The Production Area of the wines protected by the Denominations of Origin `` Jerez Xérès Sherry '' and `` Manzanilla - Sanlúcar de Barrameda '' is located in the extreme south of the Iberian Peninsula. Only the vineyards in the municipalities of Jerez de la Frontera, El Puerto de Santa María, Sanlúcar de Barrameda, Trebujena, Chipiona, Rota, Puerto Real, Chiclana de la Frontera and Lebrija located on land that the Regulatory Council considers suitable can produce grapes. for the production of Sherry and Manzanilla wines. Currently the Production Zone occupies an area of about 7,000 hectares. Within the Production Zone the traditionally designated as ``Jerez Superior'' is distinguished, made up of the vineyards planted in albariza lands that due to their physical-chemical constitution, their situation and climatological characteristics are ideal for the production of superior quality wines. Another important geographical delimitation is the so-called `` Crianza Zone'', also known as the Jerez Triangle. Only in the cities of Jerez de la Frontera, El Puerto de Santa María and Sanlúcar de Barrameda can the aging process of the wines covered by the Designation of Origin ``Jerez-Xérès-Sherry'' be completed and therefore only in these cities there are the so-called Bodegas de Crianza.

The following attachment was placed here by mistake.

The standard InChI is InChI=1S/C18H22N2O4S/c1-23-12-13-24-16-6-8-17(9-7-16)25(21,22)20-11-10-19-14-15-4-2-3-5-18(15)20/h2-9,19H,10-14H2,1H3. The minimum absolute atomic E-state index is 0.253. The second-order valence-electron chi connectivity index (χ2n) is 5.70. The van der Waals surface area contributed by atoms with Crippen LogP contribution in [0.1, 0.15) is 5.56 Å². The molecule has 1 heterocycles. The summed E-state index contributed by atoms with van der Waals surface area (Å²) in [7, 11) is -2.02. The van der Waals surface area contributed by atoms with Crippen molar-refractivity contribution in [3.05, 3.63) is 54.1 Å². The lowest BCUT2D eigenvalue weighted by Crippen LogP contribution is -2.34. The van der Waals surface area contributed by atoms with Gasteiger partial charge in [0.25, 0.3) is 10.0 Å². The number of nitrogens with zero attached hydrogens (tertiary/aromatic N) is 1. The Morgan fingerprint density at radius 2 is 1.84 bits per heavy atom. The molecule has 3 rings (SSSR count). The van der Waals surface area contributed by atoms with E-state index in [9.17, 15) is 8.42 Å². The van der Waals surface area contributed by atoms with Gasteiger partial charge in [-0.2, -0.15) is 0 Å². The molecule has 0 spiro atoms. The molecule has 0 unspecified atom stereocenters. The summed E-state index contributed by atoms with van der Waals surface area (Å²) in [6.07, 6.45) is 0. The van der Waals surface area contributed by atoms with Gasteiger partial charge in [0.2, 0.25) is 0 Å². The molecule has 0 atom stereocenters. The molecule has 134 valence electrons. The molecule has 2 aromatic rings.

Our environment

Sánchez Romate has his vineyards located in two different estates. The first is the Pago Añina, close to the coast and from where we obtain our characteristic fino wines. On the other hand there is the Pago Cuartillo, located more in the interior and from where the olorosos ones are obtained.

Our soil

Comment that generally albariza soil contains calcium carbonate, clay and silica and it should be noted that specifically our soils contain more than 40% calcium carbonate content, above the average of other pagos, so it is an albariza soil finer, with high water retention power and that therefore provides the most select and sought-after wines from Marco de Jerez.